1. What is a sustainable drive-thru espresso shop?
This kind of business is typically a roadside purveyor of sustainable coffees, tea, and other drinks. There is no interior space for people to hang out, like a sustainable coffee house, but rather people simply drive through and order beverages. Typically, these types of restaurants are very small, in many cases more like a booth with the espresso and coffee machines, space for one person, and a window through which to serve drivers.
The business can be made more sustainable when it serves organic, fair trade, and shade-grown coffee (triple certified) and other similar drinks, and uses the best possible take-out materials. It can also give a discount to drivers who bring their own mug, or to drivers of Prius’s or other eco-friendly vehicles. You might also have an innovative program with reusable/exchangeable sealed thermoses for cyclists who bike through on their way to work, offering substantial discounts to those that have the lowest carbon footprint commute. These can be branded with your logo, where bike commuters bring their used ones to you, exchange them for a clean, full thermos, and you take theirs back, wash it, and reuse it for the next bike commuter. This kind of program would be innovative and fun enough to capture media attention and to generate a good deal of repeat business and customer loyalty.
Triple certified coffee costs more on the wholesale level, but with margins for coffee and specialty-coffee drinks as high as it is, this cost can be fairly negligible in the grand scheme of your business. Triple certified coffee provides an economic incentive for rainforest conservation by providing decent jobs to workers in third-world countries where most of our coffee comes from, for a product that is grown underneath a rainforest canopy that is allowed to remain, as opposed to being cleared for row-cropping, as many traditional coffee farms have been.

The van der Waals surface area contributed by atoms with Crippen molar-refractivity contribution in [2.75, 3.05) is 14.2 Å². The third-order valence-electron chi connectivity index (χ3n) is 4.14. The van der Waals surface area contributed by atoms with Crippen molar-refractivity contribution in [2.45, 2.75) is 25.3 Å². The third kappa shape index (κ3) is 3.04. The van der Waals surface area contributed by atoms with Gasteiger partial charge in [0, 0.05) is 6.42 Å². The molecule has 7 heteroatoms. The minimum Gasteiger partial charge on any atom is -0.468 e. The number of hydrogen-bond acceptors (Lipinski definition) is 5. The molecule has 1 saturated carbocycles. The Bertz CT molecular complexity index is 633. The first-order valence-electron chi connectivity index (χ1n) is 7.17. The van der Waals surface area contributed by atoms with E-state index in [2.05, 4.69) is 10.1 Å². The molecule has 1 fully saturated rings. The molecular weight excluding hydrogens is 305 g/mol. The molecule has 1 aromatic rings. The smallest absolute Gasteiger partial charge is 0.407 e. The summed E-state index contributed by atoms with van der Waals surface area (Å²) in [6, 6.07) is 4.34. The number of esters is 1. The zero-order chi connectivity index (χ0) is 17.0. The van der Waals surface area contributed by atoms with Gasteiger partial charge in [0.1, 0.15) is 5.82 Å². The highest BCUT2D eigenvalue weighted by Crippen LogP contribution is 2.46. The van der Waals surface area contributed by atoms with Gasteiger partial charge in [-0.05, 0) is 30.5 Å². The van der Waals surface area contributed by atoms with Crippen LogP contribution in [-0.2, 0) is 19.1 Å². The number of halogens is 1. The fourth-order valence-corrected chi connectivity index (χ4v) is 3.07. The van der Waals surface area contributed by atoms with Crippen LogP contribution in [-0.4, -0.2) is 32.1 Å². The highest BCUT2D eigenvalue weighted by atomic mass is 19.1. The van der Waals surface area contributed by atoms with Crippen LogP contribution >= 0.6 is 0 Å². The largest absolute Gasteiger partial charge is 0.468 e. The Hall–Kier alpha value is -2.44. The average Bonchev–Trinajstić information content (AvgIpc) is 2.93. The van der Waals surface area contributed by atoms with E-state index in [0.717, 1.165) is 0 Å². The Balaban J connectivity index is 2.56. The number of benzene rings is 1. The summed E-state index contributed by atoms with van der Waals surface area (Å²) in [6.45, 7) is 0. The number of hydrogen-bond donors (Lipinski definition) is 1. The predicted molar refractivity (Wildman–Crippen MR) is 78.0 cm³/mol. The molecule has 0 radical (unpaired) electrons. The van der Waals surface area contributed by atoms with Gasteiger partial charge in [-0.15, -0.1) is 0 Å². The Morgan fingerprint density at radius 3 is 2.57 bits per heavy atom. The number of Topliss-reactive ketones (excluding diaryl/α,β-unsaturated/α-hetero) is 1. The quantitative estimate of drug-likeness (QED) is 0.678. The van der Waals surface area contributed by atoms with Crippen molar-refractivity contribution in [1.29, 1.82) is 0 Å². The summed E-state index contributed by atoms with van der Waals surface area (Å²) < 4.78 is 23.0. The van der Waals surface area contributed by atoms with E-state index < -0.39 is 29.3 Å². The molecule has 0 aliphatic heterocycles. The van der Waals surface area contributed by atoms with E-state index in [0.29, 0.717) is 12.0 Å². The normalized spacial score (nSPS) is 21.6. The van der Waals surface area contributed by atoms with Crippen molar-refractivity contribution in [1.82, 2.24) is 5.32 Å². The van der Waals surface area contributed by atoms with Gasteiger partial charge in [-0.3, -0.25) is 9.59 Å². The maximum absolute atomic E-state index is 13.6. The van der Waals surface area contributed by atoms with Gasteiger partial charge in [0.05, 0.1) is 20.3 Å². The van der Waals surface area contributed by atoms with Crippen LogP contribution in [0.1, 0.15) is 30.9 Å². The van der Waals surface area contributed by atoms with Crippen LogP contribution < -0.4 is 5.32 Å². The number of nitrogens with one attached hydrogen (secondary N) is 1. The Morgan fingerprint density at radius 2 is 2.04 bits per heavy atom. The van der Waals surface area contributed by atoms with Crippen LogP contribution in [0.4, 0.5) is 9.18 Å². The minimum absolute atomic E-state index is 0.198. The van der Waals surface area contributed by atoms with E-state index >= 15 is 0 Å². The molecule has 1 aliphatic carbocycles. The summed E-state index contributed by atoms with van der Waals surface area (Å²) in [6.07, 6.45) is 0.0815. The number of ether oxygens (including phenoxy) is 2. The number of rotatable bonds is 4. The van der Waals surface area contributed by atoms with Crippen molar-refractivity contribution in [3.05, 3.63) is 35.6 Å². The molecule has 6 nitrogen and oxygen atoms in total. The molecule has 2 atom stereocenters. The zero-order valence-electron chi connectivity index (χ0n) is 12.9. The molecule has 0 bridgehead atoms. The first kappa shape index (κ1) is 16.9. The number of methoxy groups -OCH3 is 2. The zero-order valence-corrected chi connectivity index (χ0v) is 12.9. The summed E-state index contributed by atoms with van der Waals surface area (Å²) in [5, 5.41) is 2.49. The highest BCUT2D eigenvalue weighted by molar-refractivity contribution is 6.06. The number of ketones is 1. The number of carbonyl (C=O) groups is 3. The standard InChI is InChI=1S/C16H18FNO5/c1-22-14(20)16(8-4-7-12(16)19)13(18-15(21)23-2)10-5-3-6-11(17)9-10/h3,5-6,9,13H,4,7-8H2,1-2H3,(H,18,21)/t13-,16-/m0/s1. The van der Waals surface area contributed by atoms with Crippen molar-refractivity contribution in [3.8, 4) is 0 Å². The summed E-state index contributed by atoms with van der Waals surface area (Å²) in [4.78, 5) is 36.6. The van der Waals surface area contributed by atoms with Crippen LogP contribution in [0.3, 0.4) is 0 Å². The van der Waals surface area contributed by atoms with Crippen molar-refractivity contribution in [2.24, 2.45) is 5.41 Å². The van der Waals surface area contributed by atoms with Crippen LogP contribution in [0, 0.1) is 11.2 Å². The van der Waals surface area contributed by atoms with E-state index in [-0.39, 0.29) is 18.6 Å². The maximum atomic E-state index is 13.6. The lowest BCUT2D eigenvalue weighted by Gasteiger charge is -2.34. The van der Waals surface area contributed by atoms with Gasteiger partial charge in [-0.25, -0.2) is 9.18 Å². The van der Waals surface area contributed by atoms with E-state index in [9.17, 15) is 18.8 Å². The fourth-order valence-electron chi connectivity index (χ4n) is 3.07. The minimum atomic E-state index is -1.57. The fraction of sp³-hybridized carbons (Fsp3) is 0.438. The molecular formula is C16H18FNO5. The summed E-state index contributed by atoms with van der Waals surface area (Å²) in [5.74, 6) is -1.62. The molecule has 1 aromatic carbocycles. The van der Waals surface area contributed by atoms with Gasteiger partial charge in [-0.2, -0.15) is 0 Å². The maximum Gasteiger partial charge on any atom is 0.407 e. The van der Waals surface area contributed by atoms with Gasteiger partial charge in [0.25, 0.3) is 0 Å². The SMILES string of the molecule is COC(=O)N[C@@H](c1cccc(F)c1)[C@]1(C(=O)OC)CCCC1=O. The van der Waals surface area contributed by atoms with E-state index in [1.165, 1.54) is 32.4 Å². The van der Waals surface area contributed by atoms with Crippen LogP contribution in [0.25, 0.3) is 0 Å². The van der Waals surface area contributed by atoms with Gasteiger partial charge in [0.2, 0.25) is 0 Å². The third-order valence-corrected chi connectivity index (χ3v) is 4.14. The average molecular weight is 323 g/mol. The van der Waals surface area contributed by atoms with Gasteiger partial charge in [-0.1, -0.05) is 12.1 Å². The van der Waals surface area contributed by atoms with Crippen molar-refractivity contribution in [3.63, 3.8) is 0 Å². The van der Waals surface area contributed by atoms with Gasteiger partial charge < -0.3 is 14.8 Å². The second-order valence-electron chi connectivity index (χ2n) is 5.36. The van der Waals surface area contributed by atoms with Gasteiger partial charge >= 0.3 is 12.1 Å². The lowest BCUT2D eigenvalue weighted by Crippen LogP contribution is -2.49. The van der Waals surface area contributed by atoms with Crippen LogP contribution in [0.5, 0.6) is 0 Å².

2. What required knowledge or skills are necessary?
Food service experience is helpful for this kind of business, but not a necessity. The work can be extremely busy at times (think rush hour) and dead at other times, so you need to be ready for a boom and bust cycle daily.
3. How much money is required to start?
$$ (on a scale of $ to $$$$$)
4. What is the income potential?
$$ (on a scale of $ to $$$$$)
5. What is the best location for a drive-thru espresso shop?
Urban (best), semi-urban (very good), suburbs (very good), rural (poor).
*In general, any area with a lot of vehicular traffic will work just fine, as 95+% of your business will come from people driving by.
6. Three best questions to ask yourself to find out if this business is right for you (if you can answer yes to all three, this business might be for you):
Do you consider yourself to be very good at making specialty food items, like lattes or mochas?
Do you thrive in an environment that can fluctuate from hectic to calm and back again in minutes?
Are you able to work by yourself for long periods of time?
Interested in starting one in your community? Where do you begin? What permits do you need? Who is your target customer? How do you find them? What is the best use of your limited advertising dollars? What’s the best way to attract a great employee or volunteer? What does an average day look like? What strategic tips do veteran eco-entrepreneurs suggest for startups like you?
There’s a lot to think about. Rest easy. Our mission is to help you succeed, so drop us a line (Info@GreenBusinessVillage.com). We’ll get you a business planning document to get you on your way for ONLY $199! We also guarantee our work, so if you are not satisfied, you get your money back!*
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